On paper, the G1 Metropolitan Handicap looked like it was all To Honor And Serve or Saginaw’s to lose. The former had been previously unbeaten at a mile, and the latter had just reeled off 5 straight victories on the New York circuit. Alas, paper can be misleading. After watching the three other stakes races on the Memorial Day card at Belmont Park, it became clear that, at least for that day, paper lied, for Belmont was favoring speed. Instantly, the star studded field of six narrowed to two in my eyes: To Honor And Serve and Shackleford.
I will admit that by the half mile pole I was terrified. Shackleford was on the lead, but he was carving out blistering 22 and change quarters. With the powerful closer Caleb’s Posse and the tactical runner To Honor and Serve hot on his heels, I just could not see how Shackleford could continue forward and hit the wire first after such a fast first half. But as the field turned for home, I saw Shackleford dig in, and I knew that he was not going down without a fight. With my heart in my throat, I watched as Caixa Eletronica and Saginaw made sweeping moves only to flatten out. I watched the diminutive Jackson Bend give way after pressuring Shackleford early. I saw To Honor And Serve move off the rail only to have no answer to Shackleford’s powerful speed, and I stared, horrified, as I watched Caleb’s Posse streak up the center of the track like he had been shot from a rocket. Apparently Shackleford was not as worried as I was. He just kept powering forward, holding off Caleb’s Posse’s late rally to win the Met Mile by a nose. It had seemed impossible, but everyone's favorite horse had won!
Talk about sublime performances! This field was no pushover, as any handicapper will tell you. Though short on quantity, the quality of the field was superb; the field consisted of four Grade 1 winners and two previous claimers that had turned into multiple stakes winners. Whoever ended up winning the race was not going to have any easy time of it. So watching Shackleford blitz through a 44 and 3 half and then continue on to win was simply amazing. He was all heart, courage, and sheer will to win in the stretch drive, three qualities that set apart the winners from the losers. That is not to knock the rest of the Met Mile field because they all gave everything they had. No, that statement actually highlights what I’ll Have Another will need to show in the Belmont Stakes if he is to become the 12th Triple Crown winner.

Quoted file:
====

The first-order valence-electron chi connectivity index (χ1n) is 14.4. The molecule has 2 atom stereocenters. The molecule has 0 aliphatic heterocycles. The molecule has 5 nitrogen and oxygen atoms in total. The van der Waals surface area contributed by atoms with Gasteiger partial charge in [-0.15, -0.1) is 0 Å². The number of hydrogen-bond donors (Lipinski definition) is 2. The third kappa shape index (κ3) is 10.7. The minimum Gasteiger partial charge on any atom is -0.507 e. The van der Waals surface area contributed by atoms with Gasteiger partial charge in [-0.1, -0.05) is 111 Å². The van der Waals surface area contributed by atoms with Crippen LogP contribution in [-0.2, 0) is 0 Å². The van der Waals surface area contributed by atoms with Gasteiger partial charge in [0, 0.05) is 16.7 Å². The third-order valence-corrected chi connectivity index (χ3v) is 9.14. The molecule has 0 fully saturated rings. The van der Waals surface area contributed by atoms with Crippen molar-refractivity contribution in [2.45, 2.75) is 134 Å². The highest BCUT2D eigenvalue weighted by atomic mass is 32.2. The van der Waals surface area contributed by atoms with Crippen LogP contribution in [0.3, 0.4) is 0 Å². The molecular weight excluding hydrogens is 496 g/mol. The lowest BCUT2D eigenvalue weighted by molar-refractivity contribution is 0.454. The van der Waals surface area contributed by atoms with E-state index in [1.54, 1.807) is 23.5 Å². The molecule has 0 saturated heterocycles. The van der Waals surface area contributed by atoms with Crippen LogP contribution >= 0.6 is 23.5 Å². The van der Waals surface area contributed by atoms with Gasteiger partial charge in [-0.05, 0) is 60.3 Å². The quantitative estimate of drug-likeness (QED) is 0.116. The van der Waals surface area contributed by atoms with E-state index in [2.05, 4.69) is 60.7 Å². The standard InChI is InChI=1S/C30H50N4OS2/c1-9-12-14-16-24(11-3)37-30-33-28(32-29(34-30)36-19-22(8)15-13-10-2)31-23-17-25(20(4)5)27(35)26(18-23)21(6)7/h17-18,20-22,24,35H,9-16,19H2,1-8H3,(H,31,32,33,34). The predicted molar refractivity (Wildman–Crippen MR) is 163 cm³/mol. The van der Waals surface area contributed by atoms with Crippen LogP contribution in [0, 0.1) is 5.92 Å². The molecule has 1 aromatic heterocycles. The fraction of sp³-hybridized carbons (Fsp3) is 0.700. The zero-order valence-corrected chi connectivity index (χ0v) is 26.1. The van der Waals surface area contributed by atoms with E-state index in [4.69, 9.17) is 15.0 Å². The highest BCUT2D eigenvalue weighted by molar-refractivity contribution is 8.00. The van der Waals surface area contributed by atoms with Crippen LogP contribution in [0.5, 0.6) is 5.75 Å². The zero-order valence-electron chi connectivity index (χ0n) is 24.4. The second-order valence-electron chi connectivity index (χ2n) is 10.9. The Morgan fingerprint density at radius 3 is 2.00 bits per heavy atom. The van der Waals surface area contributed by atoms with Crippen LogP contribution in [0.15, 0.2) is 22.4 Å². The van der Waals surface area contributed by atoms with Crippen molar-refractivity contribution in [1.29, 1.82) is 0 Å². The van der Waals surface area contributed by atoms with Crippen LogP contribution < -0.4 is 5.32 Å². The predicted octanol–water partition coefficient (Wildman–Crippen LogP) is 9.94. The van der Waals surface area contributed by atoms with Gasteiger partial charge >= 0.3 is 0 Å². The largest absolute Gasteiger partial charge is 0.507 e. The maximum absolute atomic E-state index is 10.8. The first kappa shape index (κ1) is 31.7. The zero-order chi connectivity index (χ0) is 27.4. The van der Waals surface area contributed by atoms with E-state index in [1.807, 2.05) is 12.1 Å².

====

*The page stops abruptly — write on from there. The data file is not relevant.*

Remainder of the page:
So far, the Flower Alley colt has beaten the best this year’s very talented group of sophomores has to offer. But in order to achieve one of the sport’s greatest honors, he will have to do it again, only this time, he biggest challengers are coming off a 5 week rest, whereas I’ll Have Another will only have had 3 weeks off. After skipping the Preakness Stakes, Union Rags and Dullahan are back for another shot at the Derby winner. Union Rags will need a clean trip in order to win, but all Dullahan needs is more room to run. In the Kentucky Derby, he was a fast closing 3rd, missing all the money by less than 2 lengths. So far the Even the Score colt has not won on dirt, but I believe he answered any lingering questions about his main track form with his powerful Derby run.
There is a reason why the Belmont is called “The Test of the Champion.” Eleven times since Affirmed did it in 1978, eleven colts have won the Derby and the Preakness only to have their Triple Crown dreams denied in the mile and a half test of stamina and endurance. I remember well the last two attempts. Smarty Jones, I believe, was our best bet, but he lost by a nose at the very end. I will never forget that I was sitting in the cafeteria of the University of Kentucky watching what I hoped was history being made only to have my heart broken. Four years later, and it was Big Brown’s turn to attempt to end the drought, but we all know how that turned out. Now it is I’ll Have Another’s turn, and boy do I hope he has another and makes it a triple. A Triple Crown victory would lift the shadow that has hovered over our grand sport, and it would perhaps make fans for life out of those who have just tuned in to watch one colt’s brave run at history. As much as our fans want this, our sport desperately needs it. And if I’ll Have Another is to end our Triple Crown drought, then he will need extra large doses of heart, courage, and sheer will to win. He has been mentored by the great Lava Man, but I think that perhaps spending a little time around the hard-knocking Shackleford couldn’t hurt either.
You see, whether or not we have crowned him, Shackleford is King of His World. Even when he was in his 7 race win drought, he was still the most imposing horse around. Visitors to Dale Romans' barn do not walk through without stopping to pay their dues to Shack, he makes sure of that. And like a good King should, Shackleford acknowledges his fans (erm, subjects) and gladly eats any mints offered (or not) to him. Yes, I think the King would make a great mentor to our young hero, I'll Have Another. After all, Shackleford has all the qualities of a winner even when he is not the one standing in the winner's circle. He never quits, and I'll Have Another will have to keep trying even when all hope appears lost if he wants to be the one standing in the winner's circle at Belmont Park come June 9.